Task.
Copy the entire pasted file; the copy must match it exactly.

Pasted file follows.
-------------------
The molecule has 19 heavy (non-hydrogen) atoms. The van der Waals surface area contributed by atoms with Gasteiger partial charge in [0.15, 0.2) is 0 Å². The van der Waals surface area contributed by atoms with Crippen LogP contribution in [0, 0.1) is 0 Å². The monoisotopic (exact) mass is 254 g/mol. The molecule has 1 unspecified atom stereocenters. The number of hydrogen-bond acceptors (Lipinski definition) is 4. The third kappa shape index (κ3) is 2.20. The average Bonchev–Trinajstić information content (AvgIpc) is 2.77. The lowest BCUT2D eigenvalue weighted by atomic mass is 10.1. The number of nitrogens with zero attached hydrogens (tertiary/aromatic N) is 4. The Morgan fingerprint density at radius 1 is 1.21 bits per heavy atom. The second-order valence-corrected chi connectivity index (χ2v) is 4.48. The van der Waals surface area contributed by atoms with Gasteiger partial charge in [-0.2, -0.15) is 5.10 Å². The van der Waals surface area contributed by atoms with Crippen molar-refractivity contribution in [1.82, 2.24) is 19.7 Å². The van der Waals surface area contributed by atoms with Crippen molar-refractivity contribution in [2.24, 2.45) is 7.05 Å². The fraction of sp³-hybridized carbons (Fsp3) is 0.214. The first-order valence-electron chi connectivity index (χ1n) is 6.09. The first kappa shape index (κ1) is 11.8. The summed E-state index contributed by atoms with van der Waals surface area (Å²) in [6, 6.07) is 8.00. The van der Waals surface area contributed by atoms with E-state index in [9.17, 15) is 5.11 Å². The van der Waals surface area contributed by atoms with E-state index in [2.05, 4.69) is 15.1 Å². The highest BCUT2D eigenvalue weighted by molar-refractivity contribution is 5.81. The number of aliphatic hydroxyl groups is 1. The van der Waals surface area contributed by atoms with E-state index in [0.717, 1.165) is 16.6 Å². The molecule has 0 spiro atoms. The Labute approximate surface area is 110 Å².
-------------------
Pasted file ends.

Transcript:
The molecule has 19 heavy (non-hydrogen) atoms. The van der Waals surface area contributed by atoms with Gasteiger partial charge in [0.15, 0.2) is 0 Å². The van der Waals surface area contributed by atoms with Crippen LogP contribution in [0, 0.1) is 0 Å². The monoisotopic (exact) mass is 254 g/mol. The molecule has 1 unspecified atom stereocenters. The number of hydrogen-bond acceptors (Lipinski definition) is 4. The third kappa shape index (κ3) is 2.20. The average Bonchev–Trinajstić information content (AvgIpc) is 2.77. The lowest BCUT2D eigenvalue weighted by atomic mass is 10.1. The number of nitrogens with zero attached hydrogens (tertiary/aromatic N) is 4. The Morgan fingerprint density at radius 1 is 1.21 bits per heavy atom. The second-order valence-corrected chi connectivity index (χ2v) is 4.48. The van der Waals surface area contributed by atoms with Gasteiger partial charge in [-0.2, -0.15) is 5.10 Å². The van der Waals surface area contributed by atoms with Crippen molar-refractivity contribution in [1.82, 2.24) is 19.7 Å². The van der Waals surface area contributed by atoms with Crippen molar-refractivity contribution in [2.24, 2.45) is 7.05 Å². The fraction of sp³-hybridized carbons (Fsp3) is 0.214. The first-order valence-electron chi connectivity index (χ1n) is 6.09. The first kappa shape index (κ1) is 11.8. The summed E-state index contributed by atoms with van der Waals surface area (Å²) in [6, 6.07) is 8.00. The van der Waals surface area contributed by atoms with E-state index in [9.17, 15) is 5.11 Å². The van der Waals surface area contributed by atoms with E-state index in [2.05, 4.69) is 15.1 Å². The highest BCUT2D eigenvalue weighted by molar-refractivity contribution is 5.81. The number of aliphatic hydroxyl groups is 1. The van der Waals surface area contributed by atoms with E-state index in [0.717, 1.165) is 16.6 Å². The molecule has 0 spiro atoms. The Labute approximate surface area is 110 Å².